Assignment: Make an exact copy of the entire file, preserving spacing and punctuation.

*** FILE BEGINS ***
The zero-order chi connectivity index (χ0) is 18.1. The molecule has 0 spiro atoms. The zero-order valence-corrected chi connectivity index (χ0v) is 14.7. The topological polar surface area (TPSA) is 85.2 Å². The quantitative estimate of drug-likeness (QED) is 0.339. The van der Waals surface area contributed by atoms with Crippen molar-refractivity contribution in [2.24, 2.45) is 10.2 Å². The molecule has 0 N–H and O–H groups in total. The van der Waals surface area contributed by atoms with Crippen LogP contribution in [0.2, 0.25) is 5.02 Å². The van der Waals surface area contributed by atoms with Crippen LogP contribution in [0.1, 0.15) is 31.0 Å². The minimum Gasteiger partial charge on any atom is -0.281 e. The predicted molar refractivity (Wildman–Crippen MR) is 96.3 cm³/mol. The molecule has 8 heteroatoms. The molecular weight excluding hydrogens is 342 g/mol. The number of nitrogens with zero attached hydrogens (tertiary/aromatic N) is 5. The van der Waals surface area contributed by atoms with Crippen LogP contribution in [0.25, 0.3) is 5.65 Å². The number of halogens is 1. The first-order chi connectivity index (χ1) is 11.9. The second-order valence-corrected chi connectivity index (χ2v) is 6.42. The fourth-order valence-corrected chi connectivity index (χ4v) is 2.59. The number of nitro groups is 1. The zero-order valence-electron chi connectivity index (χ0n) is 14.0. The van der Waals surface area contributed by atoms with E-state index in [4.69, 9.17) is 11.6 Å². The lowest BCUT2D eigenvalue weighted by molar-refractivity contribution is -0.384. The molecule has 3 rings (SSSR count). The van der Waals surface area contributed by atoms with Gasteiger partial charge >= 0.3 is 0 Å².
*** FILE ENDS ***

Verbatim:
The zero-order chi connectivity index (χ0) is 18.1. The molecule has 0 spiro atoms. The zero-order valence-corrected chi connectivity index (χ0v) is 14.7. The topological polar surface area (TPSA) is 85.2 Å². The quantitative estimate of drug-likeness (QED) is 0.339. The van der Waals surface area contributed by atoms with Crippen molar-refractivity contribution in [2.24, 2.45) is 10.2 Å². The molecule has 0 N–H and O–H groups in total. The van der Waals surface area contributed by atoms with Crippen LogP contribution in [0.2, 0.25) is 5.02 Å². The van der Waals surface area contributed by atoms with Crippen LogP contribution in [0.1, 0.15) is 31.0 Å². The minimum Gasteiger partial charge on any atom is -0.281 e. The predicted molar refractivity (Wildman–Crippen MR) is 96.3 cm³/mol. The molecule has 8 heteroatoms. The molecular weight excluding hydrogens is 342 g/mol. The number of nitrogens with zero attached hydrogens (tertiary/aromatic N) is 5. The van der Waals surface area contributed by atoms with Crippen LogP contribution in [0.25, 0.3) is 5.65 Å². The number of halogens is 1. The first-order chi connectivity index (χ1) is 11.9. The second-order valence-corrected chi connectivity index (χ2v) is 6.42. The fourth-order valence-corrected chi connectivity index (χ4v) is 2.59. The number of nitro groups is 1. The zero-order valence-electron chi connectivity index (χ0n) is 14.0. The van der Waals surface area contributed by atoms with E-state index in [4.69, 9.17) is 11.6 Å². The lowest BCUT2D eigenvalue weighted by molar-refractivity contribution is -0.384. The molecule has 3 rings (SSSR count). The van der Waals surface area contributed by atoms with Gasteiger partial charge >= 0.3 is 0 Å².